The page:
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XOEye smartglasses could be the all-work, no-play wearable that people actually use

Jon Phillips | April 10, 2014
The future of smartglasses will be realised by a factory worker operating a 3000-pound stamp press, not a gamer stomping on virtual-reality bad guys.

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IMAGE: XOEYE. The XOne's movement sensors could track how many times a factory worker bends down during a shift-or send an alert when an employee is entering a danger zone.

Similarly, Salow says, the XOne's accelerometer could trigger an alert every time a factory worker exceeds an acceptable forklift speed. Or perhaps a dangerous machine shuts down anytime someone wearing the smartglasses gets too close to a saw blade or stomp point. Salow says XOEye will provide customers with APIs so they can build and implement custom applications that interface with their own unique workflows.

Likewise, the Vision platform is designed to integrate with legacy enterprise management systems (critical, say, for all that bar-code scanning), and can be used to push specific applications to the smartglasses via over-the-air updates. 

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Using the back-end Vision cloud platform, an IT manager can control exactly which applications load onto exactly which XOnes in the field.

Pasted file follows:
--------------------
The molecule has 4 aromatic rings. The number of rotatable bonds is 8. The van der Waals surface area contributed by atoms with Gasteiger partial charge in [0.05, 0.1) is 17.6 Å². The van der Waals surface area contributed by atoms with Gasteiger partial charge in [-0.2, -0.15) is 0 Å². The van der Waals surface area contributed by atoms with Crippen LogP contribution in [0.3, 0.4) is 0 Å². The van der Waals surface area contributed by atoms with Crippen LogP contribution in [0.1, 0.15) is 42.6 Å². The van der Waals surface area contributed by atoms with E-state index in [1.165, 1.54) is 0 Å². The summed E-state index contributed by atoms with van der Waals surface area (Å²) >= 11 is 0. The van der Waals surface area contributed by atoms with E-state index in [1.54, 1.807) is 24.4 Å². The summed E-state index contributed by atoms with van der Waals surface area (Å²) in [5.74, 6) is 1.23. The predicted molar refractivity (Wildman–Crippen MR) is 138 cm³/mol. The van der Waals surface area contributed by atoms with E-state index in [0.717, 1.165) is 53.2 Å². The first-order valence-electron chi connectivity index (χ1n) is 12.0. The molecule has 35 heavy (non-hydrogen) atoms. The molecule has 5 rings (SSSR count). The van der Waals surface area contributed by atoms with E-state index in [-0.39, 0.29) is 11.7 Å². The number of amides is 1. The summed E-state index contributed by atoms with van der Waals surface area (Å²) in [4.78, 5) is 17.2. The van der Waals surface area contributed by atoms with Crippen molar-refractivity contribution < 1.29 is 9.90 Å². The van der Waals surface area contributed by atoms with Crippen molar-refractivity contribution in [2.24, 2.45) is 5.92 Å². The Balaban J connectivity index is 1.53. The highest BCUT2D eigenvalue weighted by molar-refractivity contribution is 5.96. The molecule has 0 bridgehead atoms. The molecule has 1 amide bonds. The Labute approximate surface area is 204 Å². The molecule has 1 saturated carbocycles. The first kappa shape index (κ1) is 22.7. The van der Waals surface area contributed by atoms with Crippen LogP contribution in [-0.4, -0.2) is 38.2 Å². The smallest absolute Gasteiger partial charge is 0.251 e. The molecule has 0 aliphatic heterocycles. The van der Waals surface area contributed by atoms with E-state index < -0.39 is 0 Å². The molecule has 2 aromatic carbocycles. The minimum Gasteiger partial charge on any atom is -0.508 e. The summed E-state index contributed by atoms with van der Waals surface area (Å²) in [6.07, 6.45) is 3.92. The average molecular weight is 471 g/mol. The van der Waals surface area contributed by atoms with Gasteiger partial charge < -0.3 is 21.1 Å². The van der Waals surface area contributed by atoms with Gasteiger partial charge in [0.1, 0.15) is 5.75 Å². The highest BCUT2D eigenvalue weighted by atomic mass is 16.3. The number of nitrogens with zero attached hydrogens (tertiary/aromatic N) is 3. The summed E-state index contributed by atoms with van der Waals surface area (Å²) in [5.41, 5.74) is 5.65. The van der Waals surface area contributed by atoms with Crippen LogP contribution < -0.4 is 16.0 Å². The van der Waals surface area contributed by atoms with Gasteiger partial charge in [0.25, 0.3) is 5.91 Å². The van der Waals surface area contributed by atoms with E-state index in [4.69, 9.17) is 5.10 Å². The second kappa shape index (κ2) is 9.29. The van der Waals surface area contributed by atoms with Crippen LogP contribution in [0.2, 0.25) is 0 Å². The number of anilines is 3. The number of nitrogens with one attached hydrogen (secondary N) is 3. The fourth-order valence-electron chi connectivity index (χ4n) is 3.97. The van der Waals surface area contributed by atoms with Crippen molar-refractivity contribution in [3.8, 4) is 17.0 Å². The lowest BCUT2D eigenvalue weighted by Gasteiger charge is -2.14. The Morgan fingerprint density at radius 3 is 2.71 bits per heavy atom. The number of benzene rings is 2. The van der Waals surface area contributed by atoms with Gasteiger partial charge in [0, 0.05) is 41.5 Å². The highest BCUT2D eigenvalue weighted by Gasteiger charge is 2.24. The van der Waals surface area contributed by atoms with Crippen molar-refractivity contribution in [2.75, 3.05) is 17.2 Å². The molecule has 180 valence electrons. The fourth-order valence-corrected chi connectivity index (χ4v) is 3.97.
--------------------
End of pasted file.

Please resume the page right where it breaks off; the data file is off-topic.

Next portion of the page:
Google Glass? For this market?

So it all sounds very enterprisey. But what would Salow make of the "Glass at Work" announcement that Google issued on Tuesday? Salow thinks Glass is ill-suited for the industries XOEye is targeting. Specifically, Glass' reliance on voice control and capacitive touch makes it a non-starter for noisy work environments where so many employees wear gloves.

The XOne, meanwhile, is designed for blue-collar workers, and is born from the collective wisdom of an XOEye team based in Nashville and steeped in the life lessons of working in heavy industry. "I was running a machine on the floor of a company when I was 14, so my whole background has been in manufacturing, and operations, and construction," Salow says. "We get those people who drive an F-150 and listen to Kenny Chesney. That's us."

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IMAGE: XOEYE. Another look at an early XOne prototype-this time in a telepresence scenario using high-precision machinery.

Like Glass, the XOne's interface features voice control, but the glasses aren't dependent upon it. The XOne doesn't employ capacitive touch, and instead has two hardware control buttons for times when the din of machinery drowns out voice commands, and when heavy safety gloves make traditional touch control impossible.

You'll also notice that the XOne lacks any type of display to provide visual feedback for the system's applications. That's a design feature, an acknowledgement that excessive visual feedback isn't necessarily safe, Salow says. Instead the XOne has a strip of LEDs that run along the interior of the frames and send simple messages back to the worker--for example, a green LED could indicate a package has been properly scanned.

 

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